Fed report: Credit, debit card volume continues to rise
The Federal Reserve System has released early results from its 2017 annual update of the Federal Reserve Payments Study, which contains new estimates of trends for selected core payment instruments (excluding cash) from 2015 to 2016.
The results are based on survey data collected from depository and financial institutions, general-purpose card networks and processors, and issuers of various private-label payment instruments, a Fed press release said.
Here are selected preliminary findings:
- Total card payments grew from a volume of 103.5 billion with a value of $5.65 trillion in 2015 to a volume of 111.1 billion with a value of $5.98 trillion in 2016.
- Credit card payments registered the highest growth rate by number (10.2 percent) among the core payment types from 2015 to 2016, up from a growth rate of 8.1 percent from 2012 to 2015.
- Debit card payments registered the second highest growth rate by number (6.0 percent) from 2015 to 2016, but this rate was down from a growth rate of 7.2 percent from 2012 to 2015.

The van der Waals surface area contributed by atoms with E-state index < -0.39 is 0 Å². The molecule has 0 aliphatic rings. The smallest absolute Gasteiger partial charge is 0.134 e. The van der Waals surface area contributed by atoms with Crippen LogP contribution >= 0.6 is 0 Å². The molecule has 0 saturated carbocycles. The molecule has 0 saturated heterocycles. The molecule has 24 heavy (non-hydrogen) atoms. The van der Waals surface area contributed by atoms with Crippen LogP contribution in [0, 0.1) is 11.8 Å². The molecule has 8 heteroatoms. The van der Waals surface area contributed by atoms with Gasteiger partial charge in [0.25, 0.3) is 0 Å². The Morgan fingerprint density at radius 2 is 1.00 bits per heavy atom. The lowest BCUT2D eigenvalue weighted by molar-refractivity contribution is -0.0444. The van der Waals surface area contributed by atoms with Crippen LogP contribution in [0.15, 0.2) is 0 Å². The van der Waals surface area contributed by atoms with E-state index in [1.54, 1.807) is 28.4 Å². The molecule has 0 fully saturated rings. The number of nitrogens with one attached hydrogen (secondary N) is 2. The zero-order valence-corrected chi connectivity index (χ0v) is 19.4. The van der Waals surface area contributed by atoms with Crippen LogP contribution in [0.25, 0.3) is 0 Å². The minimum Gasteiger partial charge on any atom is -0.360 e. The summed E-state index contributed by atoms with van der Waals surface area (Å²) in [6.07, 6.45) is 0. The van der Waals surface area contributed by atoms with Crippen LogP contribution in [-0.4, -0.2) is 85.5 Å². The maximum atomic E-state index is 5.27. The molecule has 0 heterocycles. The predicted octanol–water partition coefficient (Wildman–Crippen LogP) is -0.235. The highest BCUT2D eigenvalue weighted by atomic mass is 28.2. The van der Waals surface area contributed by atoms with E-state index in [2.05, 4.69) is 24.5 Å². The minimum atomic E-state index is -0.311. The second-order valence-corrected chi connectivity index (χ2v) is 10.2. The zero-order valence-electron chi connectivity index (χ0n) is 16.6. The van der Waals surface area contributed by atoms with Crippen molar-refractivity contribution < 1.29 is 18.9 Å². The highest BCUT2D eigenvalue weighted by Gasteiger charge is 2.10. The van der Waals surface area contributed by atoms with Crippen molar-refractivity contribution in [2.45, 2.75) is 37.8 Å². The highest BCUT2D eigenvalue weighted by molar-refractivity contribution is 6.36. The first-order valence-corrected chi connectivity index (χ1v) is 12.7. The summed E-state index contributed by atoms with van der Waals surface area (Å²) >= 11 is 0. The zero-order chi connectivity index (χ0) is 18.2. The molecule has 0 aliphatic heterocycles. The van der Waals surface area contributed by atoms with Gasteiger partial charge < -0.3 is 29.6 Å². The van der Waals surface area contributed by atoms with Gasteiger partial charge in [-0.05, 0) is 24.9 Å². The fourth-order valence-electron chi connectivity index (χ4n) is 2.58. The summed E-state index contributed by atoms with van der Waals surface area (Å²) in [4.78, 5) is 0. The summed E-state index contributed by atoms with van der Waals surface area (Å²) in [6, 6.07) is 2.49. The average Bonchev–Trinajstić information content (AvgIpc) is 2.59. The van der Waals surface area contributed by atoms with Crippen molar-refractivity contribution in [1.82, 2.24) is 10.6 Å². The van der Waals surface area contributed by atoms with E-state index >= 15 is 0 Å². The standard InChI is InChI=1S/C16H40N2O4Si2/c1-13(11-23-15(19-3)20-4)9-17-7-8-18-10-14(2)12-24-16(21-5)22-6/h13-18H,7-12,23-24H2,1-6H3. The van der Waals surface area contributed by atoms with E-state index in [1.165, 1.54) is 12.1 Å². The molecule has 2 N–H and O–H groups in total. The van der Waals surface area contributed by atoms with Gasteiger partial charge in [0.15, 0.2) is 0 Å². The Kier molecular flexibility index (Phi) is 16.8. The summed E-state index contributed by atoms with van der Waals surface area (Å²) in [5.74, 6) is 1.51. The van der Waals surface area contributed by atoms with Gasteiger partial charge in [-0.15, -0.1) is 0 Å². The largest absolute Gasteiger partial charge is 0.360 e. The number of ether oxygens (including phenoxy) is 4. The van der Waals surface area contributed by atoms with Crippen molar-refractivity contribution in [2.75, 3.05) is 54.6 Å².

- Compared with growth in the number of payments, growth in the value for credit and debit card payments was slower, rising at rates of 6.3 and 5.3 percent, respectively, from 2015 to 2016, down from growth rates of 6.6 and 6.9 percent, respectively, from 2012 to 2015.
- By value, remote payments represented a much larger 44.0 percent of all general-purpose card payments, up 1.1 percentage points from an estimated 42.9 percent in 2015.
- In 2016, 19.1 percent of all in-person general-purpose card payments were made using chip cards (26.9 percent by value), compared with only 2.0 percent (3.4 percent by value) in 2015.
- By value, the balance of general-purpose payment card fraud shifted from in-person fraud toward remote fraud over the 2015–16 period. The value of in-person fraud using these cards held the largest share in 2015, at 53.8 percent, while the value of remote fraud held the largest share in 2016, at 58.5 percent.
Topics: Trends / Statistics